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If Idaho murder victims ‘were going to go, they were going to go together,’ friend says

MOSCOW, Idaho – Perched in the third story window of a rental home outside the University of Idaho sits a pair of pink cowgirl boots next to a large, decorative letter “M.”

Those boots belonged to Madison “Maddie” Mogen, a 21-year-old college senior who enjoyed dancing to country music and made everyone laugh.

In longtime friend and fellow 21-year-old student Kaylee Goncalves, Mogen — an only child from Coeur d’Alene — found a sister.

“She [Mogen] loved having a sister with not only Kaylee but her entire family and it allowed her to see all the beauty in sisterhood,” said the young women’s childhood friend, who chose to remain anonymous to keep the story focused on Goncalves and Mogen rather than herself.

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“She’d say Maddie is always her forever plus-one,” the friend explained.

Mogen and Goncalves, along with friend Xana Kernodle, 20, and Ethan Chapin, 20, were stabbed to death by an unknown assailant in the early morning hours of Nov. 13 while sleeping in their home on King Road near the university’s campus. Police have not identified any suspects in the case a week since the murders occurred.

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“You can’t even explain it if you try to,” said the women’s friend. “The only thing that makes sense about any of this is that if they were going to go, they were going to go together.” 

The two best friends spent lots of time together — especially at Goncalves’ home with her family. They were known not only for their beauty but for their sense of humor; their “ironic” love for country music — including “old” Taylor Swift songs; their ability to make everyone feel included in their plans; and their appreciation for scenery and sunsets. 

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“When I think of them, I just think of girls’ girls,” the friend said, adding later: “I remember so many times when I was in a car with them and we’d drive up a hill and just look at the view.”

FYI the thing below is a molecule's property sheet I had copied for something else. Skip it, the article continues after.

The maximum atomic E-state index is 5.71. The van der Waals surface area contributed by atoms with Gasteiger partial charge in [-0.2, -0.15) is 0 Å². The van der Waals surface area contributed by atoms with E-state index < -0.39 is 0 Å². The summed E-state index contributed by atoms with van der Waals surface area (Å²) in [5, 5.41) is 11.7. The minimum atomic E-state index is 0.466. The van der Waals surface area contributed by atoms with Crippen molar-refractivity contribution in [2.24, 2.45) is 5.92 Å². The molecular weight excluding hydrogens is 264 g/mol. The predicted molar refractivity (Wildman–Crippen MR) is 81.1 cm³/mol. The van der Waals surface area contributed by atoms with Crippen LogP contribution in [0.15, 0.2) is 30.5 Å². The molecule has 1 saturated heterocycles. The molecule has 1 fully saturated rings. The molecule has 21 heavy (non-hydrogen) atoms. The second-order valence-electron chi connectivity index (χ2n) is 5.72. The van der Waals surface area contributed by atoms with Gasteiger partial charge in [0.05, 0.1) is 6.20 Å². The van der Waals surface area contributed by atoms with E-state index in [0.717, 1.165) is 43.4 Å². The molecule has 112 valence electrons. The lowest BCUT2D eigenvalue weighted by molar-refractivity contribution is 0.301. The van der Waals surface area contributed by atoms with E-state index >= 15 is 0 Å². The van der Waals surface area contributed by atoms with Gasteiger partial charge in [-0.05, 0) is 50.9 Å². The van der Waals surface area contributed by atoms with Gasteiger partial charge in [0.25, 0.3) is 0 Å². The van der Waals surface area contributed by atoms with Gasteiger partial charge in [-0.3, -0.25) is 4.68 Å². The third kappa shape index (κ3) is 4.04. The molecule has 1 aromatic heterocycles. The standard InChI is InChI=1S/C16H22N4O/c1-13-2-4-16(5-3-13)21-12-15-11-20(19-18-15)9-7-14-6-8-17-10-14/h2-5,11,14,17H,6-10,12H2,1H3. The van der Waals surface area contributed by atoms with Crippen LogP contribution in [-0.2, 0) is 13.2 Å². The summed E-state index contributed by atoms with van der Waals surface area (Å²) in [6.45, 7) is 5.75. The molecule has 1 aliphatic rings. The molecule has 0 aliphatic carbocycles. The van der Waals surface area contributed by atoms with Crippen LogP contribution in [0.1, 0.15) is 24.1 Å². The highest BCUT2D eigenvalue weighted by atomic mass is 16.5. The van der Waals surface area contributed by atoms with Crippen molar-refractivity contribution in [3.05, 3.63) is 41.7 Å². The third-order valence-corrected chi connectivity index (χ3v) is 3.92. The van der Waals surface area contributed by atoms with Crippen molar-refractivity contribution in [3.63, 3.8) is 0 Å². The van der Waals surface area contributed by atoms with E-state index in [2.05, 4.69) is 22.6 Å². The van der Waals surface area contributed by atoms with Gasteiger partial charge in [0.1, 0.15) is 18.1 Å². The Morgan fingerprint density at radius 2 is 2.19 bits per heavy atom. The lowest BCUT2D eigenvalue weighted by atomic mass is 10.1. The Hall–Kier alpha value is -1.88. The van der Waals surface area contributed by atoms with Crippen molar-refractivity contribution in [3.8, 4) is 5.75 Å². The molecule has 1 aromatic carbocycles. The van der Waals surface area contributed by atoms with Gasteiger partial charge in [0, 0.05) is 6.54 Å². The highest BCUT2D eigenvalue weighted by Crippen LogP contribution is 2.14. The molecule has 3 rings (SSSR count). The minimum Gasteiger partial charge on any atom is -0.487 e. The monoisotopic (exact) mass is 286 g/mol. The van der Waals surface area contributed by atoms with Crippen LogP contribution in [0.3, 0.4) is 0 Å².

The friend emphasized that she wanted to focus on Goncalves’ and Mogen’s lives rather than the tragedy that took them.

“I truly think they were each other’s twins,” reads a joint statement from the two young women’s close friends. “We want to only remember the good times about them, the memories and the laughs.”

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Goncalves and Mogen spent the evening of Nov. 12 downtown at a local watering hole called the Corner Club before they ordered food from the Grub Truck in Friendship Square and returned home around 1 a.m. Kernodle and Chapin spent that evening at a party at the university’s Sigma Chi house before they returned home after Goncalves and Mogen. 

Two surviving roommates were home during the murders but were ruled out as suspects. Police responded to a 911 call reporting an unconscious person from one of the two roommates’ phones at 11:58 a.m. on Nov. 13 and located the four deceased students upon arrival shortly thereafter. 

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Police on Tuesday described the murders as an “isolated, targeted attack.” On Thursday, the Latah County coroner announced that the four students all died of homicide by stabbing, likely while they were asleep. 

Goncalves was a senior general studies major in the College of Letters, Arts and Social Sciences. She was from Rathdrum, Idaho, and a member of the Alpha Phi sorority.

Mogen was a senior completing her major in marketing at the College of Business and Economics. She was a member of the Pi Beta Phi sorority.

Chapin was a freshman from Mount Vernon area of Washington, according to Green. He was a member of the Sigma Chi fraternity and working to complete his major in recreation, sport and tourism management in U of I’s College of Education, Health and Human Sciences. Chaplin and Kernodle were in a relationship. 

Kernodle was a junior majoring in marketing at U of I’s College of Business and Economics. She was a member of the Pi Beta Phi sorority, according to the school. Police said Kernodle was from Avondale, Arizona, but she grew up in Post Falls, Idaho.

Authorities are asking anyone with information about the incident to call 208-883-7180 or [email protected]

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